The most challenging question is how to provide explanations to the systems that are opaque even for their developers. In this case, we argue that the best explanations possible shall be provided, but some level of opacity shall be considered one of the acceptable options. Following the risk-benefit approach discussed earlier, the inherent opacity of some algorithms shall be assessed during the verification of a AI-based device toward their performance35 and other benefits on their own and in comparison with the existing alternatives. Included in the broad set of transparency measures, all the possible AI's explainability measures (technical and non-technical) to achieve interpretability shall be taken, but the inherent opacity of AI algorithms can be accepted as one of the AI's risks. In this situation, the importance of ensuring the accuracy of AI's decisions becomes even stronger.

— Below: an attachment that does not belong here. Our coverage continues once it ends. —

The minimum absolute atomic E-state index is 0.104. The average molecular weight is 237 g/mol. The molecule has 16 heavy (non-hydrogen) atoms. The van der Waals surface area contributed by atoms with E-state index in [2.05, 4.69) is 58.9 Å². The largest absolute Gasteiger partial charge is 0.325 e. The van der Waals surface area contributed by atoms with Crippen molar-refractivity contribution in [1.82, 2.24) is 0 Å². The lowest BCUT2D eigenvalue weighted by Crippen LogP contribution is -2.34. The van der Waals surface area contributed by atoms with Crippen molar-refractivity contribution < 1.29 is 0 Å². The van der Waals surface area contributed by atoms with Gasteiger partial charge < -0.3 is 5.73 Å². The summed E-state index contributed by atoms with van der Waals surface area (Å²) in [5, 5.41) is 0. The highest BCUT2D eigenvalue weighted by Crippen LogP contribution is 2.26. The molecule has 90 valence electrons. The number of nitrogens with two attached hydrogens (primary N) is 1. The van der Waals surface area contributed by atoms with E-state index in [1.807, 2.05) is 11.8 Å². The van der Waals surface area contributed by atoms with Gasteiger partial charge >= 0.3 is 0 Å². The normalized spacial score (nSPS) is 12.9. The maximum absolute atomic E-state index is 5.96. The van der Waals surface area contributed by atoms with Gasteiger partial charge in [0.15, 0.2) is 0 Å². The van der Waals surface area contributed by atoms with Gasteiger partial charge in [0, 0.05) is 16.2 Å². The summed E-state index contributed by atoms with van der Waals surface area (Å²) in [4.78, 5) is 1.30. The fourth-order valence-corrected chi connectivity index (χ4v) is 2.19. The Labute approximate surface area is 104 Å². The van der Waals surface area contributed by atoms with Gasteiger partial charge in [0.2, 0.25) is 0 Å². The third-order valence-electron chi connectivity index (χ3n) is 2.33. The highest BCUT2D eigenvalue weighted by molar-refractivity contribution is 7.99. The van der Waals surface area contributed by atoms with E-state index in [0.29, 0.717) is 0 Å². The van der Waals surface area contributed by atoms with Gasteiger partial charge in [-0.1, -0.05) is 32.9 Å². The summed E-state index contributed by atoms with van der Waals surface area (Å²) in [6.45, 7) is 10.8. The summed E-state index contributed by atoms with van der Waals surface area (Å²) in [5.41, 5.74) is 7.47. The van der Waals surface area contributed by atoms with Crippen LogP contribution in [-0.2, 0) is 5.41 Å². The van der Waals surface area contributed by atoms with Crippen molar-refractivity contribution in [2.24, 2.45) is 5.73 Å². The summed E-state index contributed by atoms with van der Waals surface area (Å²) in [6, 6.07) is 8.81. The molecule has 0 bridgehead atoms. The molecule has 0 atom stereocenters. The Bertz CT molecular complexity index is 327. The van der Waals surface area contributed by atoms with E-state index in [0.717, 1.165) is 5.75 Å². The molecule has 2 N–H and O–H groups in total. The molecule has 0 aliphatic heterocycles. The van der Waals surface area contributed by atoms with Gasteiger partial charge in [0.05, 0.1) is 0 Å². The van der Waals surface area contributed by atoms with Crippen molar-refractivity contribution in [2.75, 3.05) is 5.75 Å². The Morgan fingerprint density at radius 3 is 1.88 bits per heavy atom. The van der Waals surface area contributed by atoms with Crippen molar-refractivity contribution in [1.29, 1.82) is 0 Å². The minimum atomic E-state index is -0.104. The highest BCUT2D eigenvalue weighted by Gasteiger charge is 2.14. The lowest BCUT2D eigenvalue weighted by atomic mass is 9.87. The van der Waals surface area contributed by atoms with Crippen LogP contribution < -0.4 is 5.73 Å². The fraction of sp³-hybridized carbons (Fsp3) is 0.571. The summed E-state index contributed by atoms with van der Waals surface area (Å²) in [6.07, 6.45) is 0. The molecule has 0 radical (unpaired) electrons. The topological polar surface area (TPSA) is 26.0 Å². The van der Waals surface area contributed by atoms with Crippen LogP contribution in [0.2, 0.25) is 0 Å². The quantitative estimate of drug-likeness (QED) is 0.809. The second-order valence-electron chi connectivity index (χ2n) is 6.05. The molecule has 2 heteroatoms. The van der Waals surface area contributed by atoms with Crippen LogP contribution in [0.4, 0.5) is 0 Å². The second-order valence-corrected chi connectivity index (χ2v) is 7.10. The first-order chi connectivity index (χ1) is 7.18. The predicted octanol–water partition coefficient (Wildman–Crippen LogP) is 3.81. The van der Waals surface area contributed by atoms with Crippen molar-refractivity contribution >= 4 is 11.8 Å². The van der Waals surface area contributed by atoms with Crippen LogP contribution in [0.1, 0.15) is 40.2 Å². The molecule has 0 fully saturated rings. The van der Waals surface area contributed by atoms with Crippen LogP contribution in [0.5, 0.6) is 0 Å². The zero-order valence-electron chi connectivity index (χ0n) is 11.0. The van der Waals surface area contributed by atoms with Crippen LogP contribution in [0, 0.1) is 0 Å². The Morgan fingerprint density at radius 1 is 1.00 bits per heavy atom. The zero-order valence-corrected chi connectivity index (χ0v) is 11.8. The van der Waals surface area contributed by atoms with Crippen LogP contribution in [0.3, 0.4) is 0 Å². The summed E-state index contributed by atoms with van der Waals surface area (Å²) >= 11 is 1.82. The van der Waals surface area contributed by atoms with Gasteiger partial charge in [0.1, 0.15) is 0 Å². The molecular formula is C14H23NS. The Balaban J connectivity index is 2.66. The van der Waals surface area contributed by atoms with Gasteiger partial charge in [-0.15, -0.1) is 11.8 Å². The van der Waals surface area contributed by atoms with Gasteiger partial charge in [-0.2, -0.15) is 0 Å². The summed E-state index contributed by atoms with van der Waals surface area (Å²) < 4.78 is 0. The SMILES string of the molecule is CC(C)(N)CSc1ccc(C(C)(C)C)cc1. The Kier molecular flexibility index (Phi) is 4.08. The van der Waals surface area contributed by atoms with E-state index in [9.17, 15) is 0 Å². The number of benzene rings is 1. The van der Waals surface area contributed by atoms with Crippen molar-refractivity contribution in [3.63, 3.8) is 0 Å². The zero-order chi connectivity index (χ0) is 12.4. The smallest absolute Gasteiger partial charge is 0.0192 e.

In the context of AI's transparency toward patients, we have to keep in mind that not everything has to be explained. Too much information can make the decision-making more complex and thus prevent from reaching the main goal of transparency – enabling making choice. “Many AI technologies are complex, and the complexity might frustrate both the explainer and the person receiving the explanation” (WHO Guidance, 2021). In addition, many believe “that ‘overdisclosure’ makes it difficult for patients to distinguish the meaningful risks from trivial ones” (Glenn Cohen, 2020). “Explainable machine learning is not dissimilar from how a clinician must distill extremely complex reasoning based on decades of medical education and clinical experience into a plain-language explanation that is understandable to a patient” (Petch et al., 2021). Medical processes with and without the use of AI already reach a complexity today that obliges medical personnel to explain with “appropriately reduced complexity” (Schneeberger et al., 2020 with reference to Eberbach, 2019). Consider the example with prescribing medicines – a physician does not explain to a patient the chemical formulas inside the medicine because this would not help a patient to decide about taking it (Kiseleva, 2020a). Instead, a patient is informed on why a physician prescribed the specific medicine, about its side effects and risks, as well as on benefits of taking the medicine (Kiseleva, 2020a). At the same time, another analogy can be used – when a physician makes any treatment or diagnosis decision, we are not exploring how his brain is functioning for that specific decision36. It is not needed and is not possible yet. Z. Lipton mentioned the black-boxness of the human brain (Lipton, 2016) and, indeed, how exactly our brain works is one of the unresolved mysteries in science. Yet, it does not prevent us to act in complex and in different environments and justify our actions (including through different explanations).